Caenopores are antimicrobial and pore-forming polypeptides in Caenorhabditis elegans belonging to the saposin-like protein superfamily and are considered important elements of the nematode's intestinal immune system. In the present study, we demonstrate that, unlike the other members of the multifarious gene family (spps) coding for caenopores, spp-12 is expressed exclusively in two pharyngeal neurons. Recombinantly expressed SPP-12 binds to phospholipid membranes and forms pores in a pH-dependent manner characteristic of caenopores. Moreover, SPP-12 kills viable Gram-positive bacteria, yeast cells and amoebae by permeabilizing their membranes, suggesting a wide-target cell spectrum. A spp-12 knockout mutant is more susceptible to pathogenic Bacillus thuringiensis than wild-type worms and is tolerant to non-pathogenic bacteria. By contrast, SPP-1, a caenopore, whose gene is expressed only in the intestine and reported to be regulated by the same pathway as spp-12, is apparently non-protective against pathogenic B. thuringiensis, although it also does display antimicrobial activity. The transcription of spp-1 is down-regulated in wild-type worms in the presence of pathogenic B. thuringiensis and a spp-1 knockout mutant is hyposusceptible to this bacterium. This implies that SPP-12, but not SPP-1, contributes to resistance against B. thuringiensis, a natural pathogen of the nematode.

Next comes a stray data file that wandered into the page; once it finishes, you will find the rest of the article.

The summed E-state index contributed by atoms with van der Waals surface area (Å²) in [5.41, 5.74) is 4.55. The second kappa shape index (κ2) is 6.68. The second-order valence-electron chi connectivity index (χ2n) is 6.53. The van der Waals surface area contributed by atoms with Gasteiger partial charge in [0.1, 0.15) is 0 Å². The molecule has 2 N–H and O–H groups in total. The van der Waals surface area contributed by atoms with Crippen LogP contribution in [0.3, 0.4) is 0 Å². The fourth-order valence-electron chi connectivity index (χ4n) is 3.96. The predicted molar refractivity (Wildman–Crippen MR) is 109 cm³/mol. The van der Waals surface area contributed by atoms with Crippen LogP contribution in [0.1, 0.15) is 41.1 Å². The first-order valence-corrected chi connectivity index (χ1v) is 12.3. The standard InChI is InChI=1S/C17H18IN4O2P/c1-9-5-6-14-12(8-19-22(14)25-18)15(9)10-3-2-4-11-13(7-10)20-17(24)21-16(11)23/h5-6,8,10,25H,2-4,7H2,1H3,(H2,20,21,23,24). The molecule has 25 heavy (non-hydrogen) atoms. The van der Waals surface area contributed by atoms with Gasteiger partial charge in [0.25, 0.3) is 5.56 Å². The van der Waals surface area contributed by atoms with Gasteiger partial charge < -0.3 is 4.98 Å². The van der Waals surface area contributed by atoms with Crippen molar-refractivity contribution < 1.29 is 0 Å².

You do not currently have access to this content.